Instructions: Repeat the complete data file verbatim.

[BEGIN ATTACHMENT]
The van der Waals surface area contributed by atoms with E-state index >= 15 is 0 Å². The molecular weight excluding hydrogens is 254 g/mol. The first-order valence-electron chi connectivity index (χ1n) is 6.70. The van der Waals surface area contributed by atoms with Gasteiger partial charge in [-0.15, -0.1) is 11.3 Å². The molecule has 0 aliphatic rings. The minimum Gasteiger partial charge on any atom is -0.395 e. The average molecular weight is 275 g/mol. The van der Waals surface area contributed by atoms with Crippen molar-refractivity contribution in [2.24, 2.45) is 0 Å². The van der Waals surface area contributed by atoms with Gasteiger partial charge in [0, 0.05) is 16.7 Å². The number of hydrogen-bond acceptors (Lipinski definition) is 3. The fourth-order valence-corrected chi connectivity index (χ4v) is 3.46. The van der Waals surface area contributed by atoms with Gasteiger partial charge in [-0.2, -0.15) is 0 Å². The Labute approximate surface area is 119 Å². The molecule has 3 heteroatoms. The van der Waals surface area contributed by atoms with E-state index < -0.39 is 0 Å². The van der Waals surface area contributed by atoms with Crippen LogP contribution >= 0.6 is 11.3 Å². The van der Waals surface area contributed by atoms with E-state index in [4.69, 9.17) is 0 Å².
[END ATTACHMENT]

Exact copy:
The van der Waals surface area contributed by atoms with E-state index >= 15 is 0 Å². The molecular weight excluding hydrogens is 254 g/mol. The first-order valence-electron chi connectivity index (χ1n) is 6.70. The van der Waals surface area contributed by atoms with Gasteiger partial charge in [-0.15, -0.1) is 11.3 Å². The molecule has 0 aliphatic rings. The minimum Gasteiger partial charge on any atom is -0.395 e. The average molecular weight is 275 g/mol. The van der Waals surface area contributed by atoms with Crippen molar-refractivity contribution in [2.24, 2.45) is 0 Å². The van der Waals surface area contributed by atoms with Gasteiger partial charge in [0, 0.05) is 16.7 Å². The number of hydrogen-bond acceptors (Lipinski definition) is 3. The fourth-order valence-corrected chi connectivity index (χ4v) is 3.46. The van der Waals surface area contributed by atoms with Gasteiger partial charge in [-0.2, -0.15) is 0 Å². The Labute approximate surface area is 119 Å². The molecule has 3 heteroatoms. The van der Waals surface area contributed by atoms with E-state index < -0.39 is 0 Å². The van der Waals surface area contributed by atoms with Crippen LogP contribution >= 0.6 is 11.3 Å². The van der Waals surface area contributed by atoms with E-state index in [4.69, 9.17) is 0 Å².